It seems safe to say that Michigan voters want to be safe and feel secure as they vote. On one side, we have people who advocate for no guns at the polling places. The exception is for those carried by law enforcement officers.
This side says that if we allow guns to be carried openly, it constitutes intimidation against voters by other voters. This is in light that it is legal for any American citizen to be a poll watcher.
The other side argues that banning openly carried guns does nothing to deter criminals who are illegally carrying concealed weapons. Thus, making everything less safe should those criminals use their weapons. In that case, the law-abiding gun owners wouldn’t be able to defend themselves lawfully.
In Michigan, we have Attorney General Dana Nessel and Secretary of State Jocelyn Benson on one side arguing for a ban on guns at polling places.
On the other side, we have gun rights groups arguing for gun rights. This includes Michigan Open Carry Inc., Michigan Gun Owners, and the Michigan Coalition for Responsible Gun Owners.
The lawsuit was brought by these three gun ownership groups. It came in response to a directive issued on October 16th by SOS Benson banning the open carry of guns to polling places, around municipal clerks’ offices, and ballot counting places on Election Day.
However, what does the law say, and how does it operate?
Judge Christopher Murray Strikes Down Gun Ban
Although Judge Murray was appointed by Governor John Engler in 2002, his decision was not so much about gun rights as it was about the rule of law. Here is what he wrote in his opinion hours after the court hearing:
“It is important to recognize that this case is not about whether it is a good idea to openly carry a firearm at a polling place, or whether the Second Amendment to the U.S. Constitution prevents the secretary of state’s … directive.”
“The court’s duty is not to act as an overseer of the Department of State, nor is it to impose its view on the wisdom of openly carrying firearms at polling places or other election locations. More importantly, its constitutional role is properly limited to only declaring what the law is, not what it should be.”
Judge Murray issued a preliminary injunction against Benson’s directive. He said that she could have made the rule under the Administrative Procedures Act months ago. It would have allowed for public and legislative input. He said the directive is not legal, as it amounted to administrative rule under state law.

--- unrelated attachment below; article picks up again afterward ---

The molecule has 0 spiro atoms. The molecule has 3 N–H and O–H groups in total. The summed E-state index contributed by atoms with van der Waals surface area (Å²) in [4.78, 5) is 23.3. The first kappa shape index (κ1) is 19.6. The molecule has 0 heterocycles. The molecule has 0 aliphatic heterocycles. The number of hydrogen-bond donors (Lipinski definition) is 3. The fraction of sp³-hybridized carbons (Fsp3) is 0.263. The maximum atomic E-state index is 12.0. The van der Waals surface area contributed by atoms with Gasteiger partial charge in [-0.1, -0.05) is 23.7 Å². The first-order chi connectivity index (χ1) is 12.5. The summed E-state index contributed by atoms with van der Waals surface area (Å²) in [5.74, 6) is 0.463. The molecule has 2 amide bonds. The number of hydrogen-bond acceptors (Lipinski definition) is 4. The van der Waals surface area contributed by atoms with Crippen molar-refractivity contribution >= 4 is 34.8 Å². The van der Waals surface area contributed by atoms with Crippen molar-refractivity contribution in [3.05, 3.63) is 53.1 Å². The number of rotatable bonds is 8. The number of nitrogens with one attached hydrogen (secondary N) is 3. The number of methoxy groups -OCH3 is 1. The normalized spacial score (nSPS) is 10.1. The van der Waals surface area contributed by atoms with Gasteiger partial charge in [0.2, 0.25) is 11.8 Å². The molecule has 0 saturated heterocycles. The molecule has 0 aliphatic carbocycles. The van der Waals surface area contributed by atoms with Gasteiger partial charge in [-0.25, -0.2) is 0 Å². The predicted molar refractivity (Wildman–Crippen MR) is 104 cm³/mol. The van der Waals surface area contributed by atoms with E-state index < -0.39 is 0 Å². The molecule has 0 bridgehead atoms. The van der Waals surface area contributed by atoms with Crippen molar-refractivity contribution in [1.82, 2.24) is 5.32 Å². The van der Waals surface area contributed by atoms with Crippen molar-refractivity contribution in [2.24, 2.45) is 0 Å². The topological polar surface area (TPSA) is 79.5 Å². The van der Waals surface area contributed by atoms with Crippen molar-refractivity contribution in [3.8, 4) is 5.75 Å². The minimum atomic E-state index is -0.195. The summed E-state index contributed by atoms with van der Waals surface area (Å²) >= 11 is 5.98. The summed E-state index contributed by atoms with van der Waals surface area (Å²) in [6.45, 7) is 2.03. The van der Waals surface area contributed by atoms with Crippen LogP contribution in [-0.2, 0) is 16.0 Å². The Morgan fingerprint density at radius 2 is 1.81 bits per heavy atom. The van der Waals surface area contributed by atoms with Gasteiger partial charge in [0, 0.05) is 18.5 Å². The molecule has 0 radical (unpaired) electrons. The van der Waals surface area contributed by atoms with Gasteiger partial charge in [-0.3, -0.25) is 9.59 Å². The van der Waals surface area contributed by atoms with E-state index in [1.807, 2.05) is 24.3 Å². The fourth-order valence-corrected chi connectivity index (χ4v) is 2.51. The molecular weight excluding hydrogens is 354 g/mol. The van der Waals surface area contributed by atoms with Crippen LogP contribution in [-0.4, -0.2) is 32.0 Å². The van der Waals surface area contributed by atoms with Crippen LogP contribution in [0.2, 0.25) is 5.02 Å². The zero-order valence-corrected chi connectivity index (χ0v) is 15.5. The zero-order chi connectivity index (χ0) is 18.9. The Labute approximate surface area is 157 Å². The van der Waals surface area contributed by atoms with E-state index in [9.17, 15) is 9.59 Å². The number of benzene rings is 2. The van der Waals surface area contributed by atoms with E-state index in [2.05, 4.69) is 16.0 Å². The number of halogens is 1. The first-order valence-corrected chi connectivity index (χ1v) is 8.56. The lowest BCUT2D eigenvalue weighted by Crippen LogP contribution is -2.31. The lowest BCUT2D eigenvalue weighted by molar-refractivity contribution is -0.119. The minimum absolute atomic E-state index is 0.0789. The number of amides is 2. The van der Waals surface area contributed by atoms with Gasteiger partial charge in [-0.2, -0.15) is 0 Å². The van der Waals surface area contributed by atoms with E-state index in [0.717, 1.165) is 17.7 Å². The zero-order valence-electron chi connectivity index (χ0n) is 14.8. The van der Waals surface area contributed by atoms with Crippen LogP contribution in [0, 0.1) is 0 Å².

Why is Rule-Making Process Important?
The short answer is, even if SOS Benson was attempting to act in the interests of all voters, her actions – if allowed unchecked – could create a pathway to a kind of tyranny.
The rule-making process must comply with state law. This rule did not. According to judge Murray, “she could do absolutely anything regarding elections, and not have to comply with the APA (Administrative Procedures Act).”
Assistant Attorney General Heather Meingast argued that Michigan law has no prohibitions against carrying guns, not a positive right to carry a firearm. The concept of negative rights, or the idea that Americans have all freedoms not explicitly outlawed, clashes with the idea that the state confers rights.
Our constitution’s framers went a step further. They gave Americans the right to bear arms because they knew it would be the first right taken away by a tyrant. Michigan’s laws don’t enumerate a specific right to carry a gun because our Second Amendment rights are assumed.
Judge Murray pointed out that Michigan’s legislature already has rules for gun owners where guns are not permitted. Polling places are not among those listed. There is also a state law prohibiting voter intimidation at polling places.
Takeaway: What Does This Mean for You?
AG Nessel and SOS Benson stated immediately following Judge Murray’s decision that they intend to appeal it.
As of now, the directive set by SOS Benson has no effect. Moreover, several sheriffs have stated they don’t intend to enforce the order even if it is in place. As for the polling places, this election sounds like it may be one of the most watched ever held.